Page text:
All rented homes must meet certain standards so they are safe and fit to live in. Local councils use the Housing Health and Safety Rating System (HHSRS) to assess them.
How the HHSRS works
The Housing Health and Safety Rating System (HHSRS) allows the council to assess if your home has any serious hazards that could put your health at risk or cause a serious nuisance to neighbours or the public.
It enables the council to take action against landlords whose properties are dangerous.
The environmental health department of your local council may be able to help.
The HHSRS assessment
The HHSRS assessment allows local councils to assess faults in your home. The assessment calculates how likely it is that a problem could be a serious hazard to the health and safety of you or your family.
The assessment looks at whether your home has:
- damp, condensation and mould growth
- rats, cockroaches or other vermin infestations
- broken glass, falling plaster dangerous or decaying stairs
- gas or electrical installations that are faulty or dangerous
- blocked drains
- problems with rubbish or sewage
- unacceptable noise levels
- damaged asbestos
- smoke fumes or gases
It covers problems in communal areas and outside spaces as well as inside your home.
Council action if your home is unfit
If you report the situation to the environmental health department, an officer should come to inspect your home.
If they decide that your home includes a serious hazard, they have to take action. This could include:
- giving your landlord an improvement notice that orders the landlord to carry out certain repairs or improvements by a certain date
- ordering the closure of all or part of a building or restricting the number of people who live in the property
- taking emergency action to do the repairs themselves and reclaim the costs from the landlord
- issuing a hazard awareness notice – this warns the landlord that the council is aware of the problem
- making an order to demolish the property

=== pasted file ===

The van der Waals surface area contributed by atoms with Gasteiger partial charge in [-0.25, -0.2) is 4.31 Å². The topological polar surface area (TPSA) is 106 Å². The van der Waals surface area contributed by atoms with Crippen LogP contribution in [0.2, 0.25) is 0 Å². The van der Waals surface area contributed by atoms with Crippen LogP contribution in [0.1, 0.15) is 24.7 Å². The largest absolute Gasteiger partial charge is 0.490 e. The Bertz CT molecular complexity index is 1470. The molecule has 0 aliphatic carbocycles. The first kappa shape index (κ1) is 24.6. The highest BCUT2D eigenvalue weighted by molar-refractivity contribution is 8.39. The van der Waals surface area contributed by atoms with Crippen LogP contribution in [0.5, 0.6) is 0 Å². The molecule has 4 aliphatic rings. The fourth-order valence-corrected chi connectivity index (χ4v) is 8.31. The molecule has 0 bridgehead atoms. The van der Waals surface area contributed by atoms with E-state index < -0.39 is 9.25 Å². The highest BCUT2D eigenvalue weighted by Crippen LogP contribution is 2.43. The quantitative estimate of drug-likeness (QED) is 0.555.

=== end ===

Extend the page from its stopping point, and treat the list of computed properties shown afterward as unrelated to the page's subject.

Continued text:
- buying the property from the landlord under the compulsory purchase rules
For less serious problems, they do not have to take action but they might decide to do so in order to avoid future problems.
What to do before you contact the council
Report any problems to your landlord in writing. Allow a reasonable time for them to be fixed. The time needed depends on the urgency of the problem.
Find out how to report repairs to your landlord.
If your landlord does nothing, contact the council.
Get advice if you are worried that your landlord may try to evict you rather than do the repair work. This may be easy for your landlord to do if you are an assured shorthold tenant, an occupier with basic protection or an excluded occupier.
Use Shelter's advice services directory to find a face-to-face adviser near you
Court action and complaints if the council won't help
If the council's environmental health department doesn't take action, you may be able to take your landlord to court.
You can also complain to the Housing Ombudsman about the council if it fails to take action.
Problems in shared houses
If you live in a house in multiple occupation (HMO), there are limits on the number of people who can live there. This depends on the number and location of cooking, washing and toilet facilities. The property must also meet fire safety standards.
Get advice if you live in an HMO and think any of these facilities aren't adequate or are dangerous.
If you have to move out of your home
You can make a homeless application to the council's housing department if you have to:
- move out of your home because it's no longer safe for you to live there
- it's being demolished
If you don't have anywhere else to go, the council may have a duty to rehouse you.
For more advice if your home is not fit to live in and you are not sure what to do, contact a Shelter advice centre, Citizens Advice, your local council or other local advice centre.